Interest in provenance information goes in and out of fashion. Once it was a bibliophilic interest concerned with authors’ association copies and books belonging to great men. Following the rise of the history of the book in the 1980s and 1990s, provenance studies have become an important ingredient in the work of social and cultural historians dealing with questions of readership and literacy. The ownership of books by craftsmen and women is now as significant as that of kings and archbishops.
At the same time, a separate development of concern about the security of library collections has widened interest in recording provenances of all sorts, ancient and modern.
CERL has seen its own interest in provenance grow in recent years, reflecting the increase in interest on the part of its members and the wider scholarly public. Increasing numbers of records in the Heritage of the Printed Book Database now record provenance information. More recently, CERL has added a Provenance Names section to the CERL Thesaurus.
CERL hopes that these pages will provide useful links to work going on in the recording of provenance data for both manuscripts and books of the hand-press period and also work on the study of provenance as part of the history of the book, the history of libraries and the history of reading. It is likely that the materials on this page will reflect the interests of members of the Consortium, especially in the context of work on CERL’s Heritage of the Printed Book Database (HPB) and the CERL Thesaurus; that is to say that it will be largely European in focus and will deal especially with the period up to the mid-nineteenth century.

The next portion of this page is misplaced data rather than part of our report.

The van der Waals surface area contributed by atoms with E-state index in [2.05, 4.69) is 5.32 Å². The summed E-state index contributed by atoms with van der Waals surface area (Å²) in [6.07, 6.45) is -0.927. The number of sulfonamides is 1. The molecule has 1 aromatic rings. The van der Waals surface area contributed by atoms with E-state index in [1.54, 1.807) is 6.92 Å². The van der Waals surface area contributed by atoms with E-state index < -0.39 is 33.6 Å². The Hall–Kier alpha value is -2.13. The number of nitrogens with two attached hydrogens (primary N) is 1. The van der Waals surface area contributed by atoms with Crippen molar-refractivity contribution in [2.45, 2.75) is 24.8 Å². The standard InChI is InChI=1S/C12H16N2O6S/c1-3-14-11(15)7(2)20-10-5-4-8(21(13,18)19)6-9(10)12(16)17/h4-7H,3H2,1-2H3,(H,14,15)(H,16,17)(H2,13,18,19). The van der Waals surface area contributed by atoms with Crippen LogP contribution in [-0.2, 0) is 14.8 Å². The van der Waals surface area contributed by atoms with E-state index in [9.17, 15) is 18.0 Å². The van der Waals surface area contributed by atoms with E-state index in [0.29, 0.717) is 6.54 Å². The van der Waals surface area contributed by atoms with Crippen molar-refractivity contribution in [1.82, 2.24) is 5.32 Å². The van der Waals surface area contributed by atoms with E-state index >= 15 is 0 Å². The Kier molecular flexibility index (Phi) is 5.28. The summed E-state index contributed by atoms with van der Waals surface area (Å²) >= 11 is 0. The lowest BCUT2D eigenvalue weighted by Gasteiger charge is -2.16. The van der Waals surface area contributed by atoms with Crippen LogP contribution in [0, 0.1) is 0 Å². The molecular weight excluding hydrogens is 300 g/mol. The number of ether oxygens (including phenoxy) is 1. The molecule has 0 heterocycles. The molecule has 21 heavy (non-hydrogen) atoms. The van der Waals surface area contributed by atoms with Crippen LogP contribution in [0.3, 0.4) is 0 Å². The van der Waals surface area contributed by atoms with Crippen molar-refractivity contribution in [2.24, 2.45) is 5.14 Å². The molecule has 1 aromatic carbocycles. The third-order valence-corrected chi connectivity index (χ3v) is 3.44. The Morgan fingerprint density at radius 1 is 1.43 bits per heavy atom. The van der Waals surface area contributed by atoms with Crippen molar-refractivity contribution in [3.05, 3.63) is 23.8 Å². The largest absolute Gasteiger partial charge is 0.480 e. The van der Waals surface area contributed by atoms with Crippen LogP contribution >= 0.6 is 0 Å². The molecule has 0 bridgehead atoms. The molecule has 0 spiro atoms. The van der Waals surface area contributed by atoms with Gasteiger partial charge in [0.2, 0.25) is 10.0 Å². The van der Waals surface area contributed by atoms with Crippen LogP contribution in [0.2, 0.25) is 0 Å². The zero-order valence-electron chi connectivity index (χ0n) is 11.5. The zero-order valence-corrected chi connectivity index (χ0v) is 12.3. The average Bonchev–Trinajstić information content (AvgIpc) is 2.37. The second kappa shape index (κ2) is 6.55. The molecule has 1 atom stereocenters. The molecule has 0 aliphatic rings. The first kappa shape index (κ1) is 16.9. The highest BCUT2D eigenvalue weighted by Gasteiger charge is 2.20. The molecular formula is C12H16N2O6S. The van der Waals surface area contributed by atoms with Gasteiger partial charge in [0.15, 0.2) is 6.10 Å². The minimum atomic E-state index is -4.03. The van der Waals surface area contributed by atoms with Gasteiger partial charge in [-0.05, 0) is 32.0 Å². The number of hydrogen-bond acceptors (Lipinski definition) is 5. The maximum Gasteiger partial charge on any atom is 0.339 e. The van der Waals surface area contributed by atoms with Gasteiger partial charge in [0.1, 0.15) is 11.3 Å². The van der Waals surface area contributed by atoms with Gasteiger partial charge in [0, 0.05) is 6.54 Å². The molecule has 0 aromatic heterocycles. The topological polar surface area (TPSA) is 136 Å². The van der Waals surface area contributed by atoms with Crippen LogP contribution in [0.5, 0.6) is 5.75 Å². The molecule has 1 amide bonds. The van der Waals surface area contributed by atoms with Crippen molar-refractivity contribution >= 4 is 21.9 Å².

CERL has developed a resource for publicising requests for identification of provenance queries.
This database provides a user environment for discussing provenance questions. When you have created a login, you can post queries (including images) and post replies to other people's requests.
For further information, go to Can you help?.
Go directly to the Provenance Database.